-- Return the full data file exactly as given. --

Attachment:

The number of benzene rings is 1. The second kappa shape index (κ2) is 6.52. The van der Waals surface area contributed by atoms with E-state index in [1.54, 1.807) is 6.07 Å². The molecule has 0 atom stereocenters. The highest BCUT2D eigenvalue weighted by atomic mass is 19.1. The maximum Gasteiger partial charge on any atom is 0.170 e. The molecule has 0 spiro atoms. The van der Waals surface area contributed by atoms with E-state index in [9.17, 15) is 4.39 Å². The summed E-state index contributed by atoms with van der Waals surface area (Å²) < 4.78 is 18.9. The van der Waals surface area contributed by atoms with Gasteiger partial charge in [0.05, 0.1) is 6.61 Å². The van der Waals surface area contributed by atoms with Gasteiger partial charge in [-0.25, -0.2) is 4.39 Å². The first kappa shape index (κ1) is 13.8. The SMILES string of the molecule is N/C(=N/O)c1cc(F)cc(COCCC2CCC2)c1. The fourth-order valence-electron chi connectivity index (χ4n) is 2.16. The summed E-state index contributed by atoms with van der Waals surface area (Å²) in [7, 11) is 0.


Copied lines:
The number of benzene rings is 1. The second kappa shape index (κ2) is 6.52. The van der Waals surface area contributed by atoms with E-state index in [1.54, 1.807) is 6.07 Å². The molecule has 0 atom stereocenters. The highest BCUT2D eigenvalue weighted by atomic mass is 19.1. The maximum Gasteiger partial charge on any atom is 0.170 e. The molecule has 0 spiro atoms. The van der Waals surface area contributed by atoms with E-state index in [9.17, 15) is 4.39 Å². The summed E-state index contributed by atoms with van der Waals surface area (Å²) < 4.78 is 18.9. The van der Waals surface area contributed by atoms with Gasteiger partial charge in [0.05, 0.1) is 6.61 Å². The van der Waals surface area contributed by atoms with Gasteiger partial charge in [-0.25, -0.2) is 4.39 Å². The first kappa shape index (κ1) is 13.8. The SMILES string of the molecule is N/C(=N/O)c1cc(F)cc(COCCC2CCC2)c1. The fourth-order valence-electron chi connectivity index (χ4n) is 2.16. The summed E-state index contributed by atoms with van der Waals surface area (Å²) in [7, 11) is 0.